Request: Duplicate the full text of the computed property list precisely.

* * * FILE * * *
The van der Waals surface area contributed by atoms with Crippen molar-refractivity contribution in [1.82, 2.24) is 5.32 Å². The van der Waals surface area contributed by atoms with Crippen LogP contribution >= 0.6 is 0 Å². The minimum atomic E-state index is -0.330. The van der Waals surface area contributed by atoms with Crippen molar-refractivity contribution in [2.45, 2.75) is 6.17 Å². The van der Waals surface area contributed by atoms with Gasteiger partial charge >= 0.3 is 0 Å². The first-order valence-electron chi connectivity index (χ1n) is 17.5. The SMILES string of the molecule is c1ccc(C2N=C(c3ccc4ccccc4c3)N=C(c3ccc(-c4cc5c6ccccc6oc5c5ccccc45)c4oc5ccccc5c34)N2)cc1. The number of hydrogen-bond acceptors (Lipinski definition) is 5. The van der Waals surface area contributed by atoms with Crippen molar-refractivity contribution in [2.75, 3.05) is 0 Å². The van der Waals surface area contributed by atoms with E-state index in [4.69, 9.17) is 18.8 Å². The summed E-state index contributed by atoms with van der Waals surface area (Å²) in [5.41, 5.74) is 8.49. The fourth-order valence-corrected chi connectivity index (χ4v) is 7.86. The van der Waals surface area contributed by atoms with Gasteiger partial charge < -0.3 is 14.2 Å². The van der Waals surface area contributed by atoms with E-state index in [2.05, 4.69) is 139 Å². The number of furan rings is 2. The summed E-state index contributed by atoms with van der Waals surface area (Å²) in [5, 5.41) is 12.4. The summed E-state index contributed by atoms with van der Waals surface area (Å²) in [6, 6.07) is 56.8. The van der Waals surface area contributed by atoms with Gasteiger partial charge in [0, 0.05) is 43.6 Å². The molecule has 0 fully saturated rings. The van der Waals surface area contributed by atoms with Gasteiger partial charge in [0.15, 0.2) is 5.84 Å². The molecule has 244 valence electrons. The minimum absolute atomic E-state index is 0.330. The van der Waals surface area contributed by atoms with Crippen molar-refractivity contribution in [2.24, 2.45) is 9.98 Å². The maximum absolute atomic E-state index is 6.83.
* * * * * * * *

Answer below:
The van der Waals surface area contributed by atoms with Crippen molar-refractivity contribution in [1.82, 2.24) is 5.32 Å². The van der Waals surface area contributed by atoms with Crippen LogP contribution >= 0.6 is 0 Å². The minimum atomic E-state index is -0.330. The van der Waals surface area contributed by atoms with Crippen molar-refractivity contribution in [2.45, 2.75) is 6.17 Å². The van der Waals surface area contributed by atoms with Gasteiger partial charge >= 0.3 is 0 Å². The first-order valence-electron chi connectivity index (χ1n) is 17.5. The SMILES string of the molecule is c1ccc(C2N=C(c3ccc4ccccc4c3)N=C(c3ccc(-c4cc5c6ccccc6oc5c5ccccc45)c4oc5ccccc5c34)N2)cc1. The number of hydrogen-bond acceptors (Lipinski definition) is 5. The van der Waals surface area contributed by atoms with Crippen molar-refractivity contribution in [2.75, 3.05) is 0 Å². The van der Waals surface area contributed by atoms with E-state index in [4.69, 9.17) is 18.8 Å². The summed E-state index contributed by atoms with van der Waals surface area (Å²) in [5.41, 5.74) is 8.49. The fourth-order valence-corrected chi connectivity index (χ4v) is 7.86. The van der Waals surface area contributed by atoms with Gasteiger partial charge < -0.3 is 14.2 Å². The van der Waals surface area contributed by atoms with E-state index in [2.05, 4.69) is 139 Å². The number of furan rings is 2. The summed E-state index contributed by atoms with van der Waals surface area (Å²) in [5, 5.41) is 12.4. The summed E-state index contributed by atoms with van der Waals surface area (Å²) in [6, 6.07) is 56.8. The van der Waals surface area contributed by atoms with Gasteiger partial charge in [0, 0.05) is 43.6 Å². The molecule has 0 fully saturated rings. The van der Waals surface area contributed by atoms with Gasteiger partial charge in [0.15, 0.2) is 5.84 Å². The molecule has 244 valence electrons. The minimum absolute atomic E-state index is 0.330. The van der Waals surface area contributed by atoms with Crippen molar-refractivity contribution in [2.24, 2.45) is 9.98 Å². The maximum absolute atomic E-state index is 6.83.